“There is an inherent prejudice against women’s inability to manage work life. I for one have been asked multiple times how do I manage with a three-year-old. This implies women in this fieldwork harder to find a seat at the table which in a way enriches them and helps them much better in the longer run.” – Swapna Gupta, Director, Qualcomm Ventures.
Support The ‘Other’ Women
One entrepreneur supporting another entrepreneur is certainly the key to success. Unlike the traditional times, women today have a lot many platforms to reach out for help. There are a lot of siloed activities e.g few programs being run focused on women founders by corporates; initiatives run by the government of India.
Launched in 2018; the Women Entrepreneurship Platform (WEP) is a government initiative by NITI Aayog to support aspiring and existing entrepreneurs across the country. Last year, NITI Aayog also partnered with messaging platform WhatsApp to help women realize their entrepreneurial dreams. Some Angels/funds have also consciously chosen to see an equal number of women-founded companies to ensure funnel is fixed.
The best possible way in which women in leadership roles can support each other is by identifying and appreciating their achievements. They should wilfully shed biases to invite more women in managerial roles.
“Established women leaders or entrepreneurs further contribute by mentoring the potential entrepreneurs by share their knowledge, experiences and challenges. This will encourage more women to step out of their comfort zones, set ambitious goals and take positive steps towards thriving in this male-dominated business ecosystem.” – Divya Jain, founder, Safe Educate
Network Like A Pro
The number of women in tech, as well as entrepreneurship, has been low for years. At the intersection of both, the number of women that are deeptech startup founders is infinitesimally small. This makes the exchange of information and networking even more difficult. Most tech meetups are dominated by male counterparts. As compared to the West, the Indian men are more reserved which makes the situation even more challenging for the women entrepreneurs
“As women in tech, we need to be proactive in working and developing the strength of hustling. The word hustling is the main quality of an entrepreneur to go make connections, network and create the opportunities in business development.” – Geeta Manjunath, Niramai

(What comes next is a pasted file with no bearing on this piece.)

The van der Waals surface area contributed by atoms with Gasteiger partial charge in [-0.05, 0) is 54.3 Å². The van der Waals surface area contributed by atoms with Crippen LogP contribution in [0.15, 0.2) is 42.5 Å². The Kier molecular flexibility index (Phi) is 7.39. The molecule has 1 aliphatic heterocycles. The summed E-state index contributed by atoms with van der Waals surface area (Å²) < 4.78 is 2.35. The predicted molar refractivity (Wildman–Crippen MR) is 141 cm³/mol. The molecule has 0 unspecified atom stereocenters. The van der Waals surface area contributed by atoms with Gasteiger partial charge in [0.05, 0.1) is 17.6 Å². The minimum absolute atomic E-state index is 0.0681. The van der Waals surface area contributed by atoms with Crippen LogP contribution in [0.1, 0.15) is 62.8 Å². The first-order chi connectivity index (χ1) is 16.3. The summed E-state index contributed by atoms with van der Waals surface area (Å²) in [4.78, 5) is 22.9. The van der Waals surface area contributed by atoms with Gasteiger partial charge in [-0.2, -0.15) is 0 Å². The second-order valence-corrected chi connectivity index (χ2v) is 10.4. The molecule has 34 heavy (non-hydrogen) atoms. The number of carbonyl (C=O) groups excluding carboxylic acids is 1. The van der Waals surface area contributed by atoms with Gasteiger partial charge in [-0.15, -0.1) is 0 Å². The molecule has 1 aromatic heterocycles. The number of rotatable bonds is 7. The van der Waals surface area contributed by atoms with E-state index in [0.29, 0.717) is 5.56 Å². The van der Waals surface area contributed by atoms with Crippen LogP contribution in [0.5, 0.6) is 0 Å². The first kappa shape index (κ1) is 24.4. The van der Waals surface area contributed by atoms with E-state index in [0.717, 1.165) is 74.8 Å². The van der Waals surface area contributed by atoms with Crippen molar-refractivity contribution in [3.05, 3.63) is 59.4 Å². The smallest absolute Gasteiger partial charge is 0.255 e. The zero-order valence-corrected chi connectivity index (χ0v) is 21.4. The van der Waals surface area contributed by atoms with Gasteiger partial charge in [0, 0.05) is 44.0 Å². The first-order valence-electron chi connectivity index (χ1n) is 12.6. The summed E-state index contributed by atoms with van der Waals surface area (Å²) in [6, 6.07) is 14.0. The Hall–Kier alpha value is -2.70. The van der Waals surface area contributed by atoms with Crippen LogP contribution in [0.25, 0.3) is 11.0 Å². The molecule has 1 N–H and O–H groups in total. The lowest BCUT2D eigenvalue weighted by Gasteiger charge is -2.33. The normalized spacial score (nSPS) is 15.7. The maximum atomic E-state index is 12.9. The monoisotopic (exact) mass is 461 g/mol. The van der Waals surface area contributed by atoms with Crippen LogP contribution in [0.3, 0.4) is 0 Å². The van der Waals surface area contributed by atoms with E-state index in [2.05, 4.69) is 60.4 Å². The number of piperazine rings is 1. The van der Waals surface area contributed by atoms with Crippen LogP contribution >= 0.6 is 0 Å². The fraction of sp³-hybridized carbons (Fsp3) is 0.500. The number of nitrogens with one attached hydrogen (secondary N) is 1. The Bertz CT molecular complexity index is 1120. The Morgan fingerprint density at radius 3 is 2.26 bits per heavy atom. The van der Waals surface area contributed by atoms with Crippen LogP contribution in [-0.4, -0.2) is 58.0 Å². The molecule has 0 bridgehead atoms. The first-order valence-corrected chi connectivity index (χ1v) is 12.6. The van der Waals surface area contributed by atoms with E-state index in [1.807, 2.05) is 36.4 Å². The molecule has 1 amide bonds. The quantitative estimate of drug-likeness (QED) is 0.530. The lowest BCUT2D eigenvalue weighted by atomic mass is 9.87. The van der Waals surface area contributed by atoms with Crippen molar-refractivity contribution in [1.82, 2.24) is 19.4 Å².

Become Your Own Role Model
India is still at the early stages of breakout compared to other regions and hence there are not enough role models to look up to when it comes to women in tech. Its time to fix that and Mahima Kaul, cofounder, Coutloot comes up with beautiful advice here.
“As a young woman entrepreneur, I did not have a lot of role models to look up to, as compared to my male counterparts. Thus, I decided to become my own mentor/ role-model/ cheerleader. It’s a challenge, but women are now succeeding and fighting against the bias, and have tactfully dealt with them. The human biology does not define your skill or perseverance but the fight to be better does.”
Take A Cue From West
As highlighted by the International Finance Corporation (IFC), 15% of women in China are senior investment professionals in the private equity and venture capital space, while the percentage of such women in India is just 7%. In the technology domain, the percentage of women in senior, mid-level and junior levels were 11%, 20%, and 38%, respectively, as per a study by Zinnov.
The stark difference between India and a developed economy like China can be attributed to a skewed gender ratio, prejudice against women and perennial sexism. However, what remained static for so many years is gradually changing now with more and more women taking up leadership roles in various technology firms. This is an opportunity Indian women leaders should not miss.
“Despite being highly competent and skilled in their respective jobs, 82% of women in the country’s tech sector feel unheard. However, things are now changing. It’s no more a man’s world. Even if it is, we can change it, slowly but surely.”~ Padmaja Ruparel, founding partner, IAN Fund.
Here’s The Crux!
Many believe that things become difficult for women because they have to share the twin load of both work and home responsibilities. However, thinking it from the other way round will come to a realisation that India is much more accommodating for a women’s aspirations given the family support fabric that it provides.
Everywhere in the world, there are biases towards women in tech, and women being able to build good tech-led products. We still need to grow the pipeline of women tech founders, product managers and professionals in a big way. Like Sheroes founder Sairee Chahal says, we need more informal conversations around all aspects of the entrepreneurial journey – right from the whys, challenges to fundraising and more.
“Women investors looking to invest in women-led businesses is a growing trend, and this can spawn new businesses that need not just funding but mentorship and thought partnership from investors. But we need to trigger conversations in schools, colleges, and early on in the formative years to strengthen the roots. Evolving the mindset towards women-focused tech products takes time, but we are up for the challenge.” – Sheroes founder Sairee Chahal